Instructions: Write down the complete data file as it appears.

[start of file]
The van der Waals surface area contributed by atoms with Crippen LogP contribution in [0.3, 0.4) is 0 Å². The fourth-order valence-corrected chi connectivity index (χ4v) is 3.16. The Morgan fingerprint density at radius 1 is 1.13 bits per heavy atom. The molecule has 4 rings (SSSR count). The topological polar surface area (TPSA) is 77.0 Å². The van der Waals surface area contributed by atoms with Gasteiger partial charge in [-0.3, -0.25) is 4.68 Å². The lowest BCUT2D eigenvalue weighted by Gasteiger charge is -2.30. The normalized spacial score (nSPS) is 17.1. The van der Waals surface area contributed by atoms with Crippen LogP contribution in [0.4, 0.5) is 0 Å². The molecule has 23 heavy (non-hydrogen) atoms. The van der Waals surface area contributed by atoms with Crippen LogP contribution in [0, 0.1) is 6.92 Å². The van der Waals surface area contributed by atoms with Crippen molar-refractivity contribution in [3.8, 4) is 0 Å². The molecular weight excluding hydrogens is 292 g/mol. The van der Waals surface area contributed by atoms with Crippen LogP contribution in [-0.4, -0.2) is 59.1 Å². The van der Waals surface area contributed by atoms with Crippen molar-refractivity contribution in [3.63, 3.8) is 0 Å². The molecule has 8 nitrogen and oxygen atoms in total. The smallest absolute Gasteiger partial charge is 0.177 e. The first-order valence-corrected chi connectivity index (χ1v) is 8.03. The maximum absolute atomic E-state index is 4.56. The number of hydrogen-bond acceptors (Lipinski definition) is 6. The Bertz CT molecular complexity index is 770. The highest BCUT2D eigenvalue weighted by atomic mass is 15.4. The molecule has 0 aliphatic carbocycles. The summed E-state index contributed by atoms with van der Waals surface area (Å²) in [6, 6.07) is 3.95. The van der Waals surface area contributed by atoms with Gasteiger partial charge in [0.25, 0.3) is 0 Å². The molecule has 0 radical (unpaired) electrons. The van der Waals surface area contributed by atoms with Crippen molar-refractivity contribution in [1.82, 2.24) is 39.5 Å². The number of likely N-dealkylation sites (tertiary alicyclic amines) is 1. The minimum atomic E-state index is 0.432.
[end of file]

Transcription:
The van der Waals surface area contributed by atoms with Crippen LogP contribution in [0.3, 0.4) is 0 Å². The fourth-order valence-corrected chi connectivity index (χ4v) is 3.16. The Morgan fingerprint density at radius 1 is 1.13 bits per heavy atom. The molecule has 4 rings (SSSR count). The topological polar surface area (TPSA) is 77.0 Å². The van der Waals surface area contributed by atoms with Gasteiger partial charge in [-0.3, -0.25) is 4.68 Å². The lowest BCUT2D eigenvalue weighted by Gasteiger charge is -2.30. The normalized spacial score (nSPS) is 17.1. The van der Waals surface area contributed by atoms with Crippen LogP contribution in [0.4, 0.5) is 0 Å². The molecule has 23 heavy (non-hydrogen) atoms. The van der Waals surface area contributed by atoms with Crippen LogP contribution in [0, 0.1) is 6.92 Å². The van der Waals surface area contributed by atoms with Crippen molar-refractivity contribution in [3.8, 4) is 0 Å². The molecular weight excluding hydrogens is 292 g/mol. The van der Waals surface area contributed by atoms with Crippen LogP contribution in [-0.4, -0.2) is 59.1 Å². The van der Waals surface area contributed by atoms with Crippen molar-refractivity contribution in [3.63, 3.8) is 0 Å². The molecule has 8 nitrogen and oxygen atoms in total. The smallest absolute Gasteiger partial charge is 0.177 e. The first-order valence-corrected chi connectivity index (χ1v) is 8.03. The maximum absolute atomic E-state index is 4.56. The number of hydrogen-bond acceptors (Lipinski definition) is 6. The Bertz CT molecular complexity index is 770. The highest BCUT2D eigenvalue weighted by atomic mass is 15.4. The molecule has 0 aliphatic carbocycles. The summed E-state index contributed by atoms with van der Waals surface area (Å²) in [6, 6.07) is 3.95. The van der Waals surface area contributed by atoms with Gasteiger partial charge in [0.25, 0.3) is 0 Å². The molecule has 0 radical (unpaired) electrons. The van der Waals surface area contributed by atoms with Crippen molar-refractivity contribution in [1.82, 2.24) is 39.5 Å². The number of likely N-dealkylation sites (tertiary alicyclic amines) is 1. The minimum atomic E-state index is 0.432.